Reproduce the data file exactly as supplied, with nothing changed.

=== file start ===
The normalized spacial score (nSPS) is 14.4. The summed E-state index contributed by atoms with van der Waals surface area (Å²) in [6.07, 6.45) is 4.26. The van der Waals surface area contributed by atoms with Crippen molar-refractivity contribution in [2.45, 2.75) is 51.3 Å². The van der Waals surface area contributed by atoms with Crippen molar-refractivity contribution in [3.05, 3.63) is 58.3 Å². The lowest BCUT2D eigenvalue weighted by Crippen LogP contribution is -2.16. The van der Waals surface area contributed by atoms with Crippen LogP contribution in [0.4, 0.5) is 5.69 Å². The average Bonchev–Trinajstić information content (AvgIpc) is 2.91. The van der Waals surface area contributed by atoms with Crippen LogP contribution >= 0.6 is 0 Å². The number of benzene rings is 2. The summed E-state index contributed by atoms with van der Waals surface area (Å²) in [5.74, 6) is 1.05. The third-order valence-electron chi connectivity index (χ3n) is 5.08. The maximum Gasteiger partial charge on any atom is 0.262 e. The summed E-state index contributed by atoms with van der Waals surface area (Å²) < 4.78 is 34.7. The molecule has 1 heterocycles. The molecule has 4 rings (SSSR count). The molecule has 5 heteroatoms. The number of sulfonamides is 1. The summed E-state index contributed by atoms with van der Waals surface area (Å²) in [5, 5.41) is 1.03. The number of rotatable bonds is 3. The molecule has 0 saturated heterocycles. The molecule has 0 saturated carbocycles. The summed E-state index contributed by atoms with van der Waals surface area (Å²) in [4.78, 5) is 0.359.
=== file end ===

The normalized spacial score (nSPS) is 14.4. The summed E-state index contributed by atoms with van der Waals surface area (Å²) in [6.07, 6.45) is 4.26. The van der Waals surface area contributed by atoms with Crippen molar-refractivity contribution in [2.45, 2.75) is 51.3 Å². The van der Waals surface area contributed by atoms with Crippen molar-refractivity contribution in [3.05, 3.63) is 58.3 Å². The lowest BCUT2D eigenvalue weighted by Crippen LogP contribution is -2.16. The van der Waals surface area contributed by atoms with Crippen LogP contribution in [0.4, 0.5) is 5.69 Å². The average Bonchev–Trinajstić information content (AvgIpc) is 2.91. The van der Waals surface area contributed by atoms with Crippen LogP contribution >= 0.6 is 0 Å². The number of benzene rings is 2. The summed E-state index contributed by atoms with van der Waals surface area (Å²) in [5.74, 6) is 1.05. The third-order valence-electron chi connectivity index (χ3n) is 5.08. The maximum Gasteiger partial charge on any atom is 0.262 e. The summed E-state index contributed by atoms with van der Waals surface area (Å²) < 4.78 is 34.7. The molecule has 1 heterocycles. The molecule has 4 rings (SSSR count). The molecule has 5 heteroatoms. The number of sulfonamides is 1. The summed E-state index contributed by atoms with van der Waals surface area (Å²) in [5, 5.41) is 1.03. The number of rotatable bonds is 3. The molecule has 0 saturated heterocycles. The molecule has 0 saturated carbocycles. The summed E-state index contributed by atoms with van der Waals surface area (Å²) in [4.78, 5) is 0.359.